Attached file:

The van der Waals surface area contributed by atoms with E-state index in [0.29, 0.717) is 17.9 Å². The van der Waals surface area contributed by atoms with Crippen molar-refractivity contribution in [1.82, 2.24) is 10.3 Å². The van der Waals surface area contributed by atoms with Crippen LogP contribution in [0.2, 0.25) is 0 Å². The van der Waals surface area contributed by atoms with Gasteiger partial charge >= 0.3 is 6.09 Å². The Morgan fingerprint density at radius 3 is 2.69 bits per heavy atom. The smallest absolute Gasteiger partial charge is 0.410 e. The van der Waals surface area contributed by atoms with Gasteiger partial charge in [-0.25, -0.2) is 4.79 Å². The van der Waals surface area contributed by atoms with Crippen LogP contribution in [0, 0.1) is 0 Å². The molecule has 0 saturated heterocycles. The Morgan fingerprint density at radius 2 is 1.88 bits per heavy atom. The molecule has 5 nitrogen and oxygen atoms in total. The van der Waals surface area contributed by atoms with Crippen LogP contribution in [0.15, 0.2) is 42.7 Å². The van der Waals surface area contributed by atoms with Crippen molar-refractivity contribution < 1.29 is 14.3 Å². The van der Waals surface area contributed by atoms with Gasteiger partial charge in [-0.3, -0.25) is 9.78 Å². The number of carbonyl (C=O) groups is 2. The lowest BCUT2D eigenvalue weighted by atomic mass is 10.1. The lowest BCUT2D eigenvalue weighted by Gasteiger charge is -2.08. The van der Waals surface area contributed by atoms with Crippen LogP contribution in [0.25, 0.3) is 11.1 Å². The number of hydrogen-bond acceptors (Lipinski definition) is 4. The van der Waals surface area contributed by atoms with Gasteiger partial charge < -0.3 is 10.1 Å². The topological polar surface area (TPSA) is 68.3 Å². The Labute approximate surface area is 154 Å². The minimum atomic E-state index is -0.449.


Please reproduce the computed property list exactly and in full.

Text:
The van der Waals surface area contributed by atoms with E-state index in [0.29, 0.717) is 17.9 Å². The van der Waals surface area contributed by atoms with Crippen molar-refractivity contribution in [1.82, 2.24) is 10.3 Å². The van der Waals surface area contributed by atoms with Crippen LogP contribution in [0.2, 0.25) is 0 Å². The van der Waals surface area contributed by atoms with Gasteiger partial charge >= 0.3 is 6.09 Å². The Morgan fingerprint density at radius 3 is 2.69 bits per heavy atom. The smallest absolute Gasteiger partial charge is 0.410 e. The van der Waals surface area contributed by atoms with Gasteiger partial charge in [-0.25, -0.2) is 4.79 Å². The van der Waals surface area contributed by atoms with Crippen LogP contribution in [0, 0.1) is 0 Å². The molecule has 0 saturated heterocycles. The Morgan fingerprint density at radius 2 is 1.88 bits per heavy atom. The molecule has 5 nitrogen and oxygen atoms in total. The van der Waals surface area contributed by atoms with Crippen LogP contribution in [0.15, 0.2) is 42.7 Å². The van der Waals surface area contributed by atoms with Crippen molar-refractivity contribution < 1.29 is 14.3 Å². The van der Waals surface area contributed by atoms with Gasteiger partial charge in [-0.3, -0.25) is 9.78 Å². The number of carbonyl (C=O) groups is 2. The lowest BCUT2D eigenvalue weighted by atomic mass is 10.1. The lowest BCUT2D eigenvalue weighted by Gasteiger charge is -2.08. The van der Waals surface area contributed by atoms with Crippen LogP contribution in [0.25, 0.3) is 11.1 Å². The number of hydrogen-bond acceptors (Lipinski definition) is 4. The van der Waals surface area contributed by atoms with Gasteiger partial charge < -0.3 is 10.1 Å². The topological polar surface area (TPSA) is 68.3 Å². The Labute approximate surface area is 154 Å². The minimum atomic E-state index is -0.449.